Race 5: Allowance ($28,000), three-year-olds and up, fillies and mares, non-winners of $8,000 once other than maiden, claiming, starter, or state-bred allowance OR N2L, six furlongs on the dirt

In this race, I was live to two horses: Cassidilly (1) and A Shot Away (4).  Cassidilly was coming into this race off of five strong performances (including three wins) in $5,000 claiming races at Hawthorne.  This was a class jump for her, but it seemed like a very good time to do it.  A Shot Away was coming up from her last two races in $7,500 starter allowance company, though had raced in allowances at this level before that.  She was in her first race off the lay, but has raced well enough off the lay in the past to contend with this field.  In addition to hanging onto my live Pick 3, I also put $2 across the board on Cassidilly, who was 6-1 morning line and 7-1 by post.

I wasn’t too far off on the shape of the race.  Sunset Illusion (6) bolted to the lead as expected, and A Shot Away got the stalking place she likes.  Miss Lucky (7) was a bit closer to the pace than expected.  Seattle Train (3) took up her usual middle early.  Coyote Breeze (2) was a bit further back than expected, about a half dozen back early, and then Cassidilly settled about eight lengths back early.  Cassidilly’s early spot was perfectly typical for her.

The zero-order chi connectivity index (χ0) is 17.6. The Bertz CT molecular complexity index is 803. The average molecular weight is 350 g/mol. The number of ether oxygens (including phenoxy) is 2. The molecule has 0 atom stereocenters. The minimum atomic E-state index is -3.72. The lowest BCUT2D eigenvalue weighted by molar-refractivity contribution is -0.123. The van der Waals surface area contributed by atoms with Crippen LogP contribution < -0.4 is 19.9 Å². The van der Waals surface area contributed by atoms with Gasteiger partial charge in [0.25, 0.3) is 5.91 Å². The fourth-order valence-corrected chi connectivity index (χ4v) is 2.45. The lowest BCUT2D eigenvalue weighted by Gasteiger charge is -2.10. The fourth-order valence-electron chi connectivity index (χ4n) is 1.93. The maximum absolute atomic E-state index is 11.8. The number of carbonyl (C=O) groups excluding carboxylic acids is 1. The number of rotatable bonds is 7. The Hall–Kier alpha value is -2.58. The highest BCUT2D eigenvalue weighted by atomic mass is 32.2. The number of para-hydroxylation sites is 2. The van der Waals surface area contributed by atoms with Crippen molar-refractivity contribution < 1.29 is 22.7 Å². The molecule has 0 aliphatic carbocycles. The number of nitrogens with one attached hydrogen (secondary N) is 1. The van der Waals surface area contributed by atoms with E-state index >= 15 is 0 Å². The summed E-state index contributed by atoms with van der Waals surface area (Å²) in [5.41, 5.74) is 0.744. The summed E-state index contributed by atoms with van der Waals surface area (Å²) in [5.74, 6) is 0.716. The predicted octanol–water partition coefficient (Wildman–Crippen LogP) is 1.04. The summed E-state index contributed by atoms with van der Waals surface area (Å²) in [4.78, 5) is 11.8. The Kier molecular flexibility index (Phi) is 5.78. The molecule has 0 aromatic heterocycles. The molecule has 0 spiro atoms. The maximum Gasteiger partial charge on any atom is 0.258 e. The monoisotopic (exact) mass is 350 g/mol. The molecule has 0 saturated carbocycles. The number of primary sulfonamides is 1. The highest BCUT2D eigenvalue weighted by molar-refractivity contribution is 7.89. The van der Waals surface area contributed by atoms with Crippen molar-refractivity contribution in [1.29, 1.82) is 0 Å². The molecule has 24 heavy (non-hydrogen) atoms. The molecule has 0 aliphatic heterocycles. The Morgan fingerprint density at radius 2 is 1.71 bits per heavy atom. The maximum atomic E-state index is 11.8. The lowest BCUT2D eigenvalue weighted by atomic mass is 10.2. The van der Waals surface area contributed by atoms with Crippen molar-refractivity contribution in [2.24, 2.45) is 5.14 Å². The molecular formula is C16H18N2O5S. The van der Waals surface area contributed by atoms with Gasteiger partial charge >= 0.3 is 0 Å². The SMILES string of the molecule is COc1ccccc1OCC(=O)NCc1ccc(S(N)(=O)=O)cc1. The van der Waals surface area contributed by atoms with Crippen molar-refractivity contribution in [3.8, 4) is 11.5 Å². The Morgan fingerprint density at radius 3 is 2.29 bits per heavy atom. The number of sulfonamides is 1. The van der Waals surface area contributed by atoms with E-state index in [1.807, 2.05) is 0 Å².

As much as I got right early, all my tickets were destined for the dustbin by the end of the race.  Sunset Illusion faded into the stretch, but it wasn’t A Shot Away who made the truly strong move to overtake her.  Instead, it was Seattle Train: the horse who was firing bullet after bullet at Fairmount, but who I dismissed because she hadn’t previously been racing well off of lays.  A Shot Away finished ahead of the fading Sunset Illusion to get the place, but was no match for the big late energy of Seattle Train.  Cassidilly turned wide into the stretch and never fired.  She finished sixth and last, 11 3/4 lengths behind Seattle Train.